posted on Mar 13, 2017, 6:46 AM 7
Posts: 16; Member since: Mar 05, 2017
Tarnish the reputation of the company is not fair
posted on Mar 13, 2017, 6:47 AM 1
Samsung did that to themselves. I have an S7 edge as one of my two devices, and I previously had the S6 edge. I had the S3 a few years back. I like their products, and the company in general. But, what happened with the note 7 was an unforced error. The media may have blown it out of proportion and there were some false claims, but at the end of the day the entire issue was a result of Samsung not taking their time and doing thorough checks.
posted on Mar 13, 2017, 7:10 AM 3
Samsung rushing the Note 7 is entirely their fault.
posted on Mar 13, 2017, 9:18 AM 1
Posts: 2349; Member since: Aug 01, 2015
Screwed up the battery design yes, but rush the Note 7 they did not. Unless you think a one year release cycle is rushed. The Note 7 was released within two days of the Note 5 the year before. If that's rushed then so is every phone release.
posted on Mar 13, 2017, 3:28 PM 0
That's called being rushed. They didn't test out everything fully in the device before launching, (battery space in the phone, when the battery expands and deexpands in its limited space in the chassis, etc) And no I don't think yearly releases are rushes of products, but there is a ton of QC to be done on every single new product to find issues like this before launch
posted on Mar 13, 2017, 4:28 PM 0
Posts: 2349; Member since: Aug 01, 2015
But then every time an oem of any type of tech has a bad hardware design or a software glitch the product is rushed. Every time a vehicle manufacturer has to do a safety recall is it because the product was rushed? If making sure that everything works absolutely perfectly and could never ever fail or have a glitch - then nothing would ever be put to market by any company. All these companies have had battery fires, hardware failures, and software glitches to one extent or another. That means that they've all "rushed" the QC on their products by the definition you just gave me. Samsung's failure with the Note 7 was just more colossal.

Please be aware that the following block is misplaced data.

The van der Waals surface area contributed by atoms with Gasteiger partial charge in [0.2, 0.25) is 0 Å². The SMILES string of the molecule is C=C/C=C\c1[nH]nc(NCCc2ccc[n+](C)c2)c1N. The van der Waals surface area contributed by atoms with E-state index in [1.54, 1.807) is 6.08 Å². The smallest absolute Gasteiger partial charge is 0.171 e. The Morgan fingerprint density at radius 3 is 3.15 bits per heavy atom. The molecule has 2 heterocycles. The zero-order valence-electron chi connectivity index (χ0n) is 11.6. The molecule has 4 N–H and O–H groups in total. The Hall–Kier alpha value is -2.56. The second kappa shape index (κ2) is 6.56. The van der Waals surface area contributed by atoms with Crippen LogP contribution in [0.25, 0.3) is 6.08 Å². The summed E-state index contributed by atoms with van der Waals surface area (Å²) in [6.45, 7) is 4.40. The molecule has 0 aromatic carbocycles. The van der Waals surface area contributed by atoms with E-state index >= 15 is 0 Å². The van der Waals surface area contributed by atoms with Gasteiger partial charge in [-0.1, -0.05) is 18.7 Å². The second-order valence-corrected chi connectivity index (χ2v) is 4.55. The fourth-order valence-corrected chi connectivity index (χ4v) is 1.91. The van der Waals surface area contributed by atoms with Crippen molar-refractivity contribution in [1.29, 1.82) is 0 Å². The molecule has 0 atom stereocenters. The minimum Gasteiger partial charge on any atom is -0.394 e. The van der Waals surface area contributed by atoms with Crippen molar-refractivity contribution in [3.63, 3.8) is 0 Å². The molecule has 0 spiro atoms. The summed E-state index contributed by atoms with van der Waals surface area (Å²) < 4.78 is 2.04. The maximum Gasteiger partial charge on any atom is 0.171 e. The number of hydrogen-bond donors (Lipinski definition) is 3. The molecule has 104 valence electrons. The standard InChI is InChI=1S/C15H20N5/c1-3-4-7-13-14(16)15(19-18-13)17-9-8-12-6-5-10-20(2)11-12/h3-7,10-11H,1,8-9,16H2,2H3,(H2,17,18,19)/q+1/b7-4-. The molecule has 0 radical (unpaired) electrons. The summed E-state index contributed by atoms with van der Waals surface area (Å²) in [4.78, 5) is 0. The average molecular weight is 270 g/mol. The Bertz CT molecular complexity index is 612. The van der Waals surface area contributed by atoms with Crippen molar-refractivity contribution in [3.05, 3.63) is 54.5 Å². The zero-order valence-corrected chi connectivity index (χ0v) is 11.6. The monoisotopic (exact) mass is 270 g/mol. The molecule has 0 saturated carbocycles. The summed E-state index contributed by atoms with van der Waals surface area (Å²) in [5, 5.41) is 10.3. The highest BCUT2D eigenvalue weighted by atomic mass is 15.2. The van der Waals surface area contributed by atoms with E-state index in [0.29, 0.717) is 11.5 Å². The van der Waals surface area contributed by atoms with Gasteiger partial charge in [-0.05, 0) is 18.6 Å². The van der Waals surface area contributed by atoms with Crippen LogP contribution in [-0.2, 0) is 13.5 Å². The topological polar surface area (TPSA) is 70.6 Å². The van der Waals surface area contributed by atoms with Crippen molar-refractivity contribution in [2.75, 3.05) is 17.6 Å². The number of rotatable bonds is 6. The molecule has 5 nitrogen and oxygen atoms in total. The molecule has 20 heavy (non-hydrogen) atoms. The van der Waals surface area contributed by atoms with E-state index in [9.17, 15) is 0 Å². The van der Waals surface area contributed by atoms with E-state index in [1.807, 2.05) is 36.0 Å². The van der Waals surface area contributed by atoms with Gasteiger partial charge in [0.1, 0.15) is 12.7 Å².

posted on Mar 13, 2017, 5:00 PM 0
The definition I gave you applies to the Note 7, it was an actual fault with the chassis design for the battery that also made the battery design flaw worse. It was permanent and thus a total recall was initiated. The phone was rushed Like the iPhone 6 bendgate saga was due to the phone being rushed because there is really no way something like that gets past months of QC testing by thousands of people, was just not tested enough, same thing with the Note 7 Yes every company has had some hardware failures/batteries catching fire but that is not indicitave of a actual design flaw in the whole model, unlike bendgate in the iPhone 6 and batterygate in the Note 7, which was present in every single unit made Li-ion batteries are known to potentially just catastrophically fail, its a known factor in the technology but we still use it because the benefits much outweigh the negatives of it. Samsung's design of the note 7 battery chassis area and the battery design itself is why it happened, aka rushed and was not thoroughly tested in time of launch, they wanted to try and beat the iPhone 7 to the punch and thats what happened to Samsung, a botched launch
posted on Mar 14, 2017, 12:00 PM 0